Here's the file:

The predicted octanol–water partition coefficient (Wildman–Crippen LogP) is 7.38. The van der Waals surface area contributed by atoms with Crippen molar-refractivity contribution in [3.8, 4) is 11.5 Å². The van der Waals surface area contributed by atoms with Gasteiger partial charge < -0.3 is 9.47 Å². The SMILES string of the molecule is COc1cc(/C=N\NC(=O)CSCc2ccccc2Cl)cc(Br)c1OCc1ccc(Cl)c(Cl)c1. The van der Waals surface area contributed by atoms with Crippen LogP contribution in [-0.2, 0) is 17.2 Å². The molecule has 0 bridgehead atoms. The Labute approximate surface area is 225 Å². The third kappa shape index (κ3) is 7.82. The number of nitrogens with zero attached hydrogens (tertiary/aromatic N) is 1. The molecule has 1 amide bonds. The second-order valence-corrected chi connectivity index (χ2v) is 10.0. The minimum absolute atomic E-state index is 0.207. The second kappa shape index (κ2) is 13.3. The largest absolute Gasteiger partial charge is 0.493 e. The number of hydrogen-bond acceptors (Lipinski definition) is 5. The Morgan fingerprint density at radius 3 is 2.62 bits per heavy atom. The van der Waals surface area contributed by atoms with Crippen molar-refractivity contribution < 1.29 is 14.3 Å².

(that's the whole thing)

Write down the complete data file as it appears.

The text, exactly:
The predicted octanol–water partition coefficient (Wildman–Crippen LogP) is 7.38. The van der Waals surface area contributed by atoms with Crippen molar-refractivity contribution in [3.8, 4) is 11.5 Å². The van der Waals surface area contributed by atoms with Gasteiger partial charge < -0.3 is 9.47 Å². The SMILES string of the molecule is COc1cc(/C=N\NC(=O)CSCc2ccccc2Cl)cc(Br)c1OCc1ccc(Cl)c(Cl)c1. The van der Waals surface area contributed by atoms with Crippen LogP contribution in [-0.2, 0) is 17.2 Å². The molecule has 0 bridgehead atoms. The Labute approximate surface area is 225 Å². The third kappa shape index (κ3) is 7.82. The number of nitrogens with zero attached hydrogens (tertiary/aromatic N) is 1. The molecule has 1 amide bonds. The second-order valence-corrected chi connectivity index (χ2v) is 10.0. The minimum absolute atomic E-state index is 0.207. The second kappa shape index (κ2) is 13.3. The largest absolute Gasteiger partial charge is 0.493 e. The number of hydrogen-bond acceptors (Lipinski definition) is 5. The Morgan fingerprint density at radius 3 is 2.62 bits per heavy atom. The van der Waals surface area contributed by atoms with Crippen molar-refractivity contribution < 1.29 is 14.3 Å².